With microplastics thought to be potentially widely spread throughout the environment and human body; plastic waste of all shapes and sizes polluting the oceans, lakes, rivers; and millions of tonnes of short-lived plastic products being produced and wasted every year — plastic pollution is a global-scale problem for which a range of collective solutions are urgently required.
One potential solution which could help contribute to tackling plastic pollution, is giving discarded plastic waste a new life as upcycled high-value items.
In this vein, earlier this month scientists revealed they’re working on a novel method of upcycling plastic into soap, transforming unwanted waste into something useful.
Upcycling Plastic Waste into Soap
Published in August in the journal, Science, a study led by a researchers at Virginia Tech (VT) details a new chemical upcycling process to turn plastics like polyethylene and polypropylene (as well as mixtures) into high-value surfactants — a chemical compound used in cleaning products such as soaps and detergents.
As Virginia Tech News reported, this new research stems from Guoliang “Greg” Liu (the research group leader and Associate Professor of chemistry in the VT College of Science) exploring whether similarities in the molecular structure of polyethylene and fatty acids might mean that plastic waste could be upcycled into something useful and valuable like soap.
Polyethylene is one the world’s most-used plastics, used to make a range of plastic bags, bottles, containers and more. Fatty acids are a precursor to soap. The chemical structures of polyethylene and fatty acids are very similar, and Liu thought this may suggest conversion might be possible.
Together with other members of his lab, Zhen Xu and Eric Munyaneza, Liu built a reactor and developed the first step of converting this plastic starting material into soap — a simple process of heating polyethylene to convert it into waxes.
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After the addition of a few more steps to the process, the group were able to make “the world’s first soap out of plastics.”
“It’s the first soap ever made from plastic in the world,” stated Liu, adding: “It has a bit of a unique colour. But it works.”
What’s more, this process can also be used to upcycle polypropylene — a rigid thermoplastic used to make things like bottle caps — meaning the two plastics don’t need to be separated, overcoming some of the challenges faced in sorting recycled plastics.
“It should be realized that plastic pollution is a global challenge rather than a problem of a few mainstream countries. Compared to a sophisticated process and complex catalyst or reagent, a simple process may be more accessible to many other countries worldwide,” stated the paper’s lead author, Zhen Xu, who is a Ph.D. chemistry student in Liu’s lab.
“I hope this can be a good start for the war fighting plastic pollution,” Xu said.
Did you know that when it rains, it rains plastic?
With plastic production set to triple by 2060, the Plastic Forecast is stormy. But unlike a traditional weather forecast, this is one we can change.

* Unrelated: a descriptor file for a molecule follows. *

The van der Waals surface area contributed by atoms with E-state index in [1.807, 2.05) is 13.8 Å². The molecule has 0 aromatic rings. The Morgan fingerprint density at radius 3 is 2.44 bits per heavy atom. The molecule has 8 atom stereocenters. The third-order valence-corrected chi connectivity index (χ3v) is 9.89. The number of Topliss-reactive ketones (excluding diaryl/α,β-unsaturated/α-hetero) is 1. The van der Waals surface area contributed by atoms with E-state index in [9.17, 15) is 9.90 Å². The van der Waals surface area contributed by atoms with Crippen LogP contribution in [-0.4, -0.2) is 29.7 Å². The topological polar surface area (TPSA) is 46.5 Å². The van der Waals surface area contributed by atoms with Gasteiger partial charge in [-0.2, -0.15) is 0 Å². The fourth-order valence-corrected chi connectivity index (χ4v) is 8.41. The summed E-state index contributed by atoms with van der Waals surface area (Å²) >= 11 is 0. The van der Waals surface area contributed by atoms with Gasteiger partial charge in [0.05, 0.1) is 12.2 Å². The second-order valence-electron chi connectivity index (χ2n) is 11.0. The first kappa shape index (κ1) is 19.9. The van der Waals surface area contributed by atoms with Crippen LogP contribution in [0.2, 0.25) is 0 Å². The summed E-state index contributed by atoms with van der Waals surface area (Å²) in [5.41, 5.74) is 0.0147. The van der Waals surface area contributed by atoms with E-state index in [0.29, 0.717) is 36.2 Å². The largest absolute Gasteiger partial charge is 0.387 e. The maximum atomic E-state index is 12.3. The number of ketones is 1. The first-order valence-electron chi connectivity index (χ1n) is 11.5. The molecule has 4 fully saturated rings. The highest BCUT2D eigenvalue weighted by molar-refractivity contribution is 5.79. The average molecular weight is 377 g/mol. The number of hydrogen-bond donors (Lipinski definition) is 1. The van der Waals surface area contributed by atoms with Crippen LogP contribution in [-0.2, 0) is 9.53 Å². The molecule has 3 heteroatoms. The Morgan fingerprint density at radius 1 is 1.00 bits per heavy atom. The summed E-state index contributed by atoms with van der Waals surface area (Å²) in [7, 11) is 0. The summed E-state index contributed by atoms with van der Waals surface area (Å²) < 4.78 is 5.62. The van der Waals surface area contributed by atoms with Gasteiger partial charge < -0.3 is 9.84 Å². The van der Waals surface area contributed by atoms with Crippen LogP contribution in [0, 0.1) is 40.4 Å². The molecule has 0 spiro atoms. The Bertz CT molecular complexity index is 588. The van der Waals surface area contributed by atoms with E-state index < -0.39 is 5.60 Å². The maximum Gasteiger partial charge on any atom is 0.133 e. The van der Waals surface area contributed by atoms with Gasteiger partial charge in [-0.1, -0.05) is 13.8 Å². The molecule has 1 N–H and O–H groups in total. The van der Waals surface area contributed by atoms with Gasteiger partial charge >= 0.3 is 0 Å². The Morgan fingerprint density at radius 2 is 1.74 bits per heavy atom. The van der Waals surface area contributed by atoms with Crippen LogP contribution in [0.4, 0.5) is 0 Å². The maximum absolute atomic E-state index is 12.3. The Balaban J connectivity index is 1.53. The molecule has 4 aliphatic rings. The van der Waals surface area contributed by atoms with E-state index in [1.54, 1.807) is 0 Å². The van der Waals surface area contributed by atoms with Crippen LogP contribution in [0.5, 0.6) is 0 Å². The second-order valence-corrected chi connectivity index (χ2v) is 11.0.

— UN Environment Programme (@UNEP) June 4, 2023
Fighting Plastic Pollution
From microplastics, to synthetic fabrics, to single-use plastics, to packaging – the plastic pollution crisis is significantly impacting both people and the planet.
Annually, we produce over 430 million tonnes of plastic. Two-thirds of this total are short-lived plastic products, and every year over 230 million tonnes of these short-lived products become waste. What’s more, 46% of plastic waste goes to landfill, with 22% being mismanaged and becoming litter, and in 2019, 3.4% of total global greenhouse gas emissions came from plastic production.
As the United Nations Environment Program (UNEP) states:
“Plastic pollution can alter habitats and natural processes, reducing ecosystems’ ability to adapt to climate change, directly affecting millions of people’s livelihoods, food production capabilities and social well-being.”
As such, in May this year the UNEP released a solutions-focused report titled: “Turning off the Tap: How the world can end plastic pollution and create a circular economy.” The report offers “a ‘compass’ for governments and an action plan for businesses to end plastic pollution by 2040.”
Upcycling plastic which would otherwise have been wasted in landfill could help contribute to fuelling the transition to a circular plastic economy.
There are in fact many efforts going on around the world to find new ways of upcycling plastics for a spectrum of different applications. Just a few examples include the possibility to turn plastic waste into:
- Parts for supercapacitors.
- Useful durable materials and fuels.
- Eco-consious medical clothing and accessories.
- A 3D-printed store display installation.
- Materials to help clean up waste.
- Low-carbon buildings.
- Glasses, watches, phone cases, furniture and much more.
Liu hopes that, over time, his group’s new method could be implemented in recycling facilities around the world.
“Our research demonstrates a new route for plastic upcycling without using novel catalysts or complex procedures. In this work, we have shown the potential of a tandem strategy for plastic recycling,” explained Xu, adding:
“This will enlighten people to develop more creative designs of upcycling procedures in the future.”
Editor’s Note: The opinions expressed here by the authors are their own, not those of Impakter.com — In the Featured Photo: Orange soap. Featured Photo Credit: Luis González Sosa